In hindsight, our construction comprises of a relatively simple combination of existing tools from the literature.

2021

EUROCRYPT

Breaking the Circuit Size Barrier for Secure Computation under Quasi-Polynomial LPN
📺
Abstract

In this work we introduce a new (circuit-dependent) homomorphic secret sharing (HSS) scheme for all log/loglog-local circuits, with communication proportional only to the width of the circuit, and polynomial computation, assuming the super-polynomial hardness of learning parity with noise (LPN). At the heart of our new construction is a pseudorandom correlation generator (PCG), which allows two partie to locally stretch, from short seeds, pseudorandom instances of an arbitrary log / log log-local additive correlation.
Our main application, and the main motivation behind this work, is a generic two-party secure computation protocol for every layered (boolean or arithmetic) circuit of size s with total communication O(s/ log log s) and polynomial computation, assuming the super-polynomial hardness of the standard learning parity with noise assumption (a circuit is layered if its nodes can be partitioned in layers, such that any wire connects adjacent layers). This expands the set of assumptions under which the ‘circuit size barrier’ can be broken, for a large class of circuits. The strength of the underlying assumption is tied to the sublinearity factor: we achieve communication O(s/k(s)) under the s^2^k(s) -hardness of LPN, for any k(s) ≤ log log s /4.
Previously, the set of assumptions known to imply a PCG for correlations of degree ω(1) or generic secure computation protocols with sublinear communication was restricted to LWE, DDH, and a circularly secure variant of DCR.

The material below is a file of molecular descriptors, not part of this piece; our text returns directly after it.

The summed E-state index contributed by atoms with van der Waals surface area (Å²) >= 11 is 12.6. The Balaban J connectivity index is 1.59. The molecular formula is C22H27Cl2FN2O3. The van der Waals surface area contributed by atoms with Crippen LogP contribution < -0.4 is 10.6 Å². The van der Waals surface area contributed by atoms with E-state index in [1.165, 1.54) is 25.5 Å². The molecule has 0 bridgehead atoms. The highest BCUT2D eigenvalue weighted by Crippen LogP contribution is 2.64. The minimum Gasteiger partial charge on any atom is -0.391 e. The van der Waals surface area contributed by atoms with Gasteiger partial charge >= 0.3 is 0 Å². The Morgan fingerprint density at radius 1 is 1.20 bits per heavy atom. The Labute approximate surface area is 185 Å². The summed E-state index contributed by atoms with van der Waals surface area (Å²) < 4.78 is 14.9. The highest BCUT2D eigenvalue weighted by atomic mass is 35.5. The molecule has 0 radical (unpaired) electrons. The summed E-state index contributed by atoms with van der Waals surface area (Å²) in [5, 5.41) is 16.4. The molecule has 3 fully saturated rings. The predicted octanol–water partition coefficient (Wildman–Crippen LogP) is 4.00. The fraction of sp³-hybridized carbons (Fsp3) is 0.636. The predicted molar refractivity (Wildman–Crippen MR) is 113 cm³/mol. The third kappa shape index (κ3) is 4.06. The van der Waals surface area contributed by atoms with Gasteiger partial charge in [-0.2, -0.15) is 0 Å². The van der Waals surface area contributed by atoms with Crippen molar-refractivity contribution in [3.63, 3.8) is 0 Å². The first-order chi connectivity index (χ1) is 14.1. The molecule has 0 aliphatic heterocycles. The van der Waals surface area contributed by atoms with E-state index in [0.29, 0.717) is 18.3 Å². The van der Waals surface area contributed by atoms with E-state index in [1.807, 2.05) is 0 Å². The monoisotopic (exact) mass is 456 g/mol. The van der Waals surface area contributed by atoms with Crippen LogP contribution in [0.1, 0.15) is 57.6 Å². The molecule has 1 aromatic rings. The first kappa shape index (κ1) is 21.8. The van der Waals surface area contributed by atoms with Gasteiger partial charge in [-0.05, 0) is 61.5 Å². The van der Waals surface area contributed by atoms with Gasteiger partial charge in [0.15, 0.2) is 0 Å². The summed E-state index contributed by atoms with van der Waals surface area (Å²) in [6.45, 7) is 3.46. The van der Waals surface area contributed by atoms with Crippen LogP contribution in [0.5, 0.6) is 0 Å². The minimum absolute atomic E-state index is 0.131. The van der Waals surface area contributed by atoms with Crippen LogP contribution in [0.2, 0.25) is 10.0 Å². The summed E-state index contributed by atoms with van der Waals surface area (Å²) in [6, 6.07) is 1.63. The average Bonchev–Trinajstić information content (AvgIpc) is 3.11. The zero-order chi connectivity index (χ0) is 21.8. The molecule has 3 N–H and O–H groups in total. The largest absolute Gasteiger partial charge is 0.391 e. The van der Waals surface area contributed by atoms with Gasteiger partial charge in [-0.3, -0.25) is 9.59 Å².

2020

TCC

Topology-Hiding Communication from Minimal Assumptions.
📺
Abstract

Topology-hiding broadcast (THB) enables parties communicating over an incomplete network to broadcast messages while hiding the topology from within a given class of graphs. THB is a central tool underlying general topology-hiding secure computation (THC) (Moran et al. TCC’15). Although broadcast is a privacy-free task, it was recently shown that THB for certain graph classes necessitates computational assumptions, even in the semi-honest setting, and even given a single corrupted party.
In this work we investigate the minimal assumptions required for topology-hiding communication—both Broadcast or Anonymous Broadcast (where the broadcaster’s identity is hidden). We develop new techniques that yield a variety of necessary and sufficient conditions for the feasibility of THB/THAB in different cryptographic settings: information theoretic, given existence of key agreement, and given existence of oblivious transfer. Our results show that feasibility can depend on various properties of the graph class, such as connectivity, and highlight the role of different properties of topology when kept hidden, including direction, distance, and/or distance-of-neighbors to the broadcaster. An interesting corollary of our results is a dichotomy for THC with a public number of at least three parties, secure against one corruption: information-theoretic feasibility if all graphs are 2-connected; necessity and sufficiency of key agreement otherwise.

#### Program Committees

- TCC 2024

#### Coauthors

- Marshall Ball (3)
- Alexander Bienstock (1)
- Elette Boyle (4)
- Dung Bui (1)
- Pierre Charbit (1)
- Ran Cohen (2)
- Geoffroy Couteau (6)
- Lisa Kohl (3)
- Tal Malkin (2)
- Pierre Meyer (10)
- Tal Moran (2)
- Reza Naserasr (1)
- Claudio Orlandi (1)
- Alain Passelègue (2)
- Mahshid Riahinia (2)
- Lawrence Roy (1)
- Peter Scholl (1)